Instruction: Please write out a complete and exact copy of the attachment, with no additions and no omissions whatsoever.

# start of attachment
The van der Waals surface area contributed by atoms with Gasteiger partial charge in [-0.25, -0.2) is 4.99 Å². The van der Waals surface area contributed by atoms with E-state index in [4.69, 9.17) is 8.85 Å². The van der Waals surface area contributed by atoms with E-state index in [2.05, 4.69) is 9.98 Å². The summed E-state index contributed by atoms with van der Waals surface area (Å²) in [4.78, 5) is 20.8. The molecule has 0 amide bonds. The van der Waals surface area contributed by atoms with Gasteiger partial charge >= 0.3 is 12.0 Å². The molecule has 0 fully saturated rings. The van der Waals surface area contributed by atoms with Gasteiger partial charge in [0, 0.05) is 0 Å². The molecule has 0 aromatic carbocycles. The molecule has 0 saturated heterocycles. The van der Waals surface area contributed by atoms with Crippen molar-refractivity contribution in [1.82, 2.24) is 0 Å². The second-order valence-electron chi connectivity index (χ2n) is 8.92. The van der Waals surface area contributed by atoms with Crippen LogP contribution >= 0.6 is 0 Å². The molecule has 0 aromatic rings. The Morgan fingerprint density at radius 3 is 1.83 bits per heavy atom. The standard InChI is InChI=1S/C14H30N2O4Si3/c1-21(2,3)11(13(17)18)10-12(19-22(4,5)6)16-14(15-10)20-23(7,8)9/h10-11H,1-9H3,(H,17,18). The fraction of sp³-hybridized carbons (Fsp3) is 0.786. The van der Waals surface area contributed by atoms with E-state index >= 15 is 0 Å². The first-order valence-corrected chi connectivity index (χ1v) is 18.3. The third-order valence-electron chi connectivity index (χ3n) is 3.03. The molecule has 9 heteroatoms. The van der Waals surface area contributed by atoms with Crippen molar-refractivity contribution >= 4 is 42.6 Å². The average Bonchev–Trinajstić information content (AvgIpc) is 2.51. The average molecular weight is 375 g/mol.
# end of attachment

The van der Waals surface area contributed by atoms with Gasteiger partial charge in [-0.25, -0.2) is 4.99 Å². The van der Waals surface area contributed by atoms with E-state index in [4.69, 9.17) is 8.85 Å². The van der Waals surface area contributed by atoms with E-state index in [2.05, 4.69) is 9.98 Å². The summed E-state index contributed by atoms with van der Waals surface area (Å²) in [4.78, 5) is 20.8. The molecule has 0 amide bonds. The van der Waals surface area contributed by atoms with Gasteiger partial charge >= 0.3 is 12.0 Å². The molecule has 0 fully saturated rings. The van der Waals surface area contributed by atoms with Gasteiger partial charge in [0, 0.05) is 0 Å². The molecule has 0 aromatic carbocycles. The molecule has 0 saturated heterocycles. The van der Waals surface area contributed by atoms with Crippen molar-refractivity contribution in [1.82, 2.24) is 0 Å². The second-order valence-electron chi connectivity index (χ2n) is 8.92. The van der Waals surface area contributed by atoms with Crippen LogP contribution >= 0.6 is 0 Å². The molecule has 0 aromatic rings. The Morgan fingerprint density at radius 3 is 1.83 bits per heavy atom. The standard InChI is InChI=1S/C14H30N2O4Si3/c1-21(2,3)11(13(17)18)10-12(19-22(4,5)6)16-14(15-10)20-23(7,8)9/h10-11H,1-9H3,(H,17,18). The fraction of sp³-hybridized carbons (Fsp3) is 0.786. The van der Waals surface area contributed by atoms with E-state index >= 15 is 0 Å². The first-order valence-corrected chi connectivity index (χ1v) is 18.3. The third-order valence-electron chi connectivity index (χ3n) is 3.03. The molecule has 9 heteroatoms. The van der Waals surface area contributed by atoms with Crippen molar-refractivity contribution >= 4 is 42.6 Å². The average Bonchev–Trinajstić information content (AvgIpc) is 2.51. The average molecular weight is 375 g/mol.